“Our students made amazing connections with the students of New Hope,” she added. “It was a joy to watch the connections that were being made while they worked, played, and worshiped together.” According to Ms. Bergsma, at least one of the students plans to go back.
Toronto District Christian High School (TD Christian) also sent out two separate groups of students to serve in other countries over March break. The first group of ten students flew to Santo Domingo in the Dominican Republic, working in conjunction with Max van Til, a missionary formerly with Christian Reformed World Relief Committee (CRWRC). Before leaving, the group fund-raised enough money to bless a struggling mother of four with a new house. “She had no idea that any of this was happening,” shared Rachael Weening, an International Block teacher at TD Christian. “The first morning that we were there, our group found her and told her we were going to build a house for her. What joy there was! It was like Extreme Home Makeover – Dominican style!”
During their time in the Dominican Republic, the students mapped out house plans, dug 160 feet of trenches, assembled rebar columns, and poured most of the footings. The joy of being able to work together to provide something so necessary and valuable to a woman who had given selflessly in her community for over twenty years was a gift that TD Christian students had never experienced the magnitude of before in their lives back home.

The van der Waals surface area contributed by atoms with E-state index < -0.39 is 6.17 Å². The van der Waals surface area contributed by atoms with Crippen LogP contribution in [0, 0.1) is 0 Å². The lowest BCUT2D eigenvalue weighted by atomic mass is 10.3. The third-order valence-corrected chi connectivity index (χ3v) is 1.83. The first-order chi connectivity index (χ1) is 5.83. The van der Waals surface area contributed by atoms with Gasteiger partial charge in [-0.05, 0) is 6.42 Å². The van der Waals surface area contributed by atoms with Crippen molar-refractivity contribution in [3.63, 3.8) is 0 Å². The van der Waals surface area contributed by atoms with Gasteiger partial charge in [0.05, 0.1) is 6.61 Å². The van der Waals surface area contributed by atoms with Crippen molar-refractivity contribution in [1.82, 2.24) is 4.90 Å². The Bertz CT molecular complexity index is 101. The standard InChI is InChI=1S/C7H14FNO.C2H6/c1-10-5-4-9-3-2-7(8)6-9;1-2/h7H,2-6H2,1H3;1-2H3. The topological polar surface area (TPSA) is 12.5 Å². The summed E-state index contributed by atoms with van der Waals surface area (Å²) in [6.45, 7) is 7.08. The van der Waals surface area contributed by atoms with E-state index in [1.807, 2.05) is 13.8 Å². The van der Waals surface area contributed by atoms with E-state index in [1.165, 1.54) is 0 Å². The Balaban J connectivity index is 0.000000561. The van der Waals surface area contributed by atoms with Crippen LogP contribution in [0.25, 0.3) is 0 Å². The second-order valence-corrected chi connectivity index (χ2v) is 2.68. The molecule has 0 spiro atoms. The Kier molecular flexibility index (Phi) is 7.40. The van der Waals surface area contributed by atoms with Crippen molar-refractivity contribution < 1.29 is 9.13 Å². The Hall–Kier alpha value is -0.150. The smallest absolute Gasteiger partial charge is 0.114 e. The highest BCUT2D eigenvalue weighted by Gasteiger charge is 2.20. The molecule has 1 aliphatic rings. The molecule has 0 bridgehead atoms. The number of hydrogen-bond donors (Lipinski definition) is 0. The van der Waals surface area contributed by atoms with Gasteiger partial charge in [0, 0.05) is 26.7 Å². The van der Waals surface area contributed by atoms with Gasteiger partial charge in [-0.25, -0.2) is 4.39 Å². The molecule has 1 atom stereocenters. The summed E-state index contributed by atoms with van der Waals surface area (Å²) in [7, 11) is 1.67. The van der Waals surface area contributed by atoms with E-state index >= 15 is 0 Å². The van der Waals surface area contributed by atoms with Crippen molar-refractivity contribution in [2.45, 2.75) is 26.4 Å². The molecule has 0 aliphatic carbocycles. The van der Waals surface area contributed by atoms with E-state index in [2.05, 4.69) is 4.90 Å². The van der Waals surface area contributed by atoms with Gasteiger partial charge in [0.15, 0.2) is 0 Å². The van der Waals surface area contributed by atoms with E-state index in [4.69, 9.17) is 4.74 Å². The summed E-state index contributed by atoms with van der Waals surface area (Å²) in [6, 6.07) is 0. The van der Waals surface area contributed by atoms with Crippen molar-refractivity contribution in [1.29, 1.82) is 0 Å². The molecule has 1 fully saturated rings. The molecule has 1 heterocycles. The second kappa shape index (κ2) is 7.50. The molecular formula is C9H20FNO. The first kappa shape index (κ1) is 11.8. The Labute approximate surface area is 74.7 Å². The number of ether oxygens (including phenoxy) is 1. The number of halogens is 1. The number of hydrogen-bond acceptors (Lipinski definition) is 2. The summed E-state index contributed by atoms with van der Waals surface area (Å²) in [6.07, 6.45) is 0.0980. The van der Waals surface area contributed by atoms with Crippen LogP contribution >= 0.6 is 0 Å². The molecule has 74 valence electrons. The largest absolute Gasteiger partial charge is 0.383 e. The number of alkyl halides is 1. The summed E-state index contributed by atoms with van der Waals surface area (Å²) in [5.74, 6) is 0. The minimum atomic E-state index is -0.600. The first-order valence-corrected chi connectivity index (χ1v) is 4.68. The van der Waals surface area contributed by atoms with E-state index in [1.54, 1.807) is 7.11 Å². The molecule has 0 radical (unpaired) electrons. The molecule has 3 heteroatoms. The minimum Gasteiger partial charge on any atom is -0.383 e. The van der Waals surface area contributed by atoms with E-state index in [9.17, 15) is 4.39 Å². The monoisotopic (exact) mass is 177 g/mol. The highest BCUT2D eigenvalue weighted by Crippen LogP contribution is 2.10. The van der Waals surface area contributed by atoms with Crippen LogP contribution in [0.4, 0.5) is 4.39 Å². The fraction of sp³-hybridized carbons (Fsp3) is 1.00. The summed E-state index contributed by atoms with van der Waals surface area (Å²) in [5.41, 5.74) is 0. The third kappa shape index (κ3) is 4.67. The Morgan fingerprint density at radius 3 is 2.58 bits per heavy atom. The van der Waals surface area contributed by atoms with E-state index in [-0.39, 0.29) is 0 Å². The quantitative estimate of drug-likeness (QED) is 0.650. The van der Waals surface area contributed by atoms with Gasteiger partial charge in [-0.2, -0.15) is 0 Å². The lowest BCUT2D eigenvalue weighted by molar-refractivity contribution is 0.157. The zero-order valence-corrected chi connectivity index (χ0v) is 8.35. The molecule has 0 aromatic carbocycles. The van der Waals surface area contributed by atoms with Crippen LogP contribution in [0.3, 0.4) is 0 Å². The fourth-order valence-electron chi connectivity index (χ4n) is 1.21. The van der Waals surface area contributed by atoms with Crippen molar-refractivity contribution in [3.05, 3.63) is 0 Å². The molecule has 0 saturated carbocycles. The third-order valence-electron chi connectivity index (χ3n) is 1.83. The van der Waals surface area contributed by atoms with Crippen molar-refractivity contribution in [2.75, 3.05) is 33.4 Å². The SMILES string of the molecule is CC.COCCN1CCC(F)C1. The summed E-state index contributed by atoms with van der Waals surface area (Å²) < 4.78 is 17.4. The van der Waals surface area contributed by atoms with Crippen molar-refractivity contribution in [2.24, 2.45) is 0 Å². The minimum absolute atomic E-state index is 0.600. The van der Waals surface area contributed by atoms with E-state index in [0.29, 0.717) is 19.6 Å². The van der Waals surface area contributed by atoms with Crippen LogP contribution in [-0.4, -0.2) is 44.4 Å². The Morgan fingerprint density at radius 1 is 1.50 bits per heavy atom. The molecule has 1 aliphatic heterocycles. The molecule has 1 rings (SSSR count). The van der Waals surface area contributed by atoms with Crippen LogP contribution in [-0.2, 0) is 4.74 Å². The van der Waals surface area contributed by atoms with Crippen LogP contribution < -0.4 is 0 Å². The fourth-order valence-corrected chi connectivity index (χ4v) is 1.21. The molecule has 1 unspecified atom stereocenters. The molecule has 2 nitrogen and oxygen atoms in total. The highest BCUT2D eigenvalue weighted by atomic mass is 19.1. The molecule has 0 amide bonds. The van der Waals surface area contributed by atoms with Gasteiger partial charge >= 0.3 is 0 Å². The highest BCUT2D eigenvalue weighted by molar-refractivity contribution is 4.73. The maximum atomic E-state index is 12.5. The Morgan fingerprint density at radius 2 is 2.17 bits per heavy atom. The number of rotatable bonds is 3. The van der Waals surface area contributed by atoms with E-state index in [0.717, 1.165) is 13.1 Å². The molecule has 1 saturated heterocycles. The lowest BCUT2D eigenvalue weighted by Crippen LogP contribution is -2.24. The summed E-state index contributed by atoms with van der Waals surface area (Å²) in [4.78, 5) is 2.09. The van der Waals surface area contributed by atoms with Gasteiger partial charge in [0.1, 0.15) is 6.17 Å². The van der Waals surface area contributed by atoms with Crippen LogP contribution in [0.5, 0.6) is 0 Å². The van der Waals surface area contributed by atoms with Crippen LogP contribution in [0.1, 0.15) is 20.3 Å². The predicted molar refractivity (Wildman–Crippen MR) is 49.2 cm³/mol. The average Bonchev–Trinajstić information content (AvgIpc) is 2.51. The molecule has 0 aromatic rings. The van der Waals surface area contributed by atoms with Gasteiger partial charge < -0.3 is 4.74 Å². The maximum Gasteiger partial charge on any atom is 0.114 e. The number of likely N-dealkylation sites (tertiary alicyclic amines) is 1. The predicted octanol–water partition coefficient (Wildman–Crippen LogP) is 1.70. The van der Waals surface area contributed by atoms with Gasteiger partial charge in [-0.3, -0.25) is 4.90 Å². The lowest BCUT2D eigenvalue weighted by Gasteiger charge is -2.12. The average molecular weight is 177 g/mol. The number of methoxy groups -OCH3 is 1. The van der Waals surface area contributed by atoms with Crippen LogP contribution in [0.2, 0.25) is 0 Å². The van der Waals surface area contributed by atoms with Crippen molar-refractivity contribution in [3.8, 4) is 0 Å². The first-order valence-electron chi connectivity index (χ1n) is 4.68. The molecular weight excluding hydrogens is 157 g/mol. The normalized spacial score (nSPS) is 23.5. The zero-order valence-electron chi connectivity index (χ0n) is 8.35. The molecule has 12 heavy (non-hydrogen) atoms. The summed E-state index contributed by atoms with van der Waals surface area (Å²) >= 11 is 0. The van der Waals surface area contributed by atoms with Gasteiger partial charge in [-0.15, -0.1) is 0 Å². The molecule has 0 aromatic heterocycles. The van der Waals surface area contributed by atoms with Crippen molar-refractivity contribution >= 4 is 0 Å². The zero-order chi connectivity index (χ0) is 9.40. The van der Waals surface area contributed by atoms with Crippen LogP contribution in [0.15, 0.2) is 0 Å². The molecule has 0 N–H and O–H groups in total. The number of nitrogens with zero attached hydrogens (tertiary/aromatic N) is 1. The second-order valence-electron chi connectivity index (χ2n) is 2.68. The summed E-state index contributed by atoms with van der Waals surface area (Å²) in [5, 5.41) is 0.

According to grade 12 student Ashley Tiemens, the culture in the Dominican is very different than it is in Canada. “You can feel it as soon as you walk through the airport and into the country,” she described. “The people welcome you, and will share stories with you if you ask; the kids on the street will play with you if you’ll let them. Everything about the Dominican is just so colourful and welcoming.”
“For example,” she continued, “One of our construction projects was fixing up a house, and when it was lunchtime, the principal of the school invited us to her house for a lunch that her family had prepared for us. We were dirty and sweaty, but we were invited to come into their house, sit on their couches, and eat.” It struck her that people were valued more highly than things.
Makayla Schoonhoven, another student who worked in the Dominican Republic over the March break, agreed. “The Dominican people are so full of love and warmth. The people taught me so much. I came in thinking that I was going to make such a difference in their lives, but I learned that they are people just like I am, and we learned from each other and built relationships together.”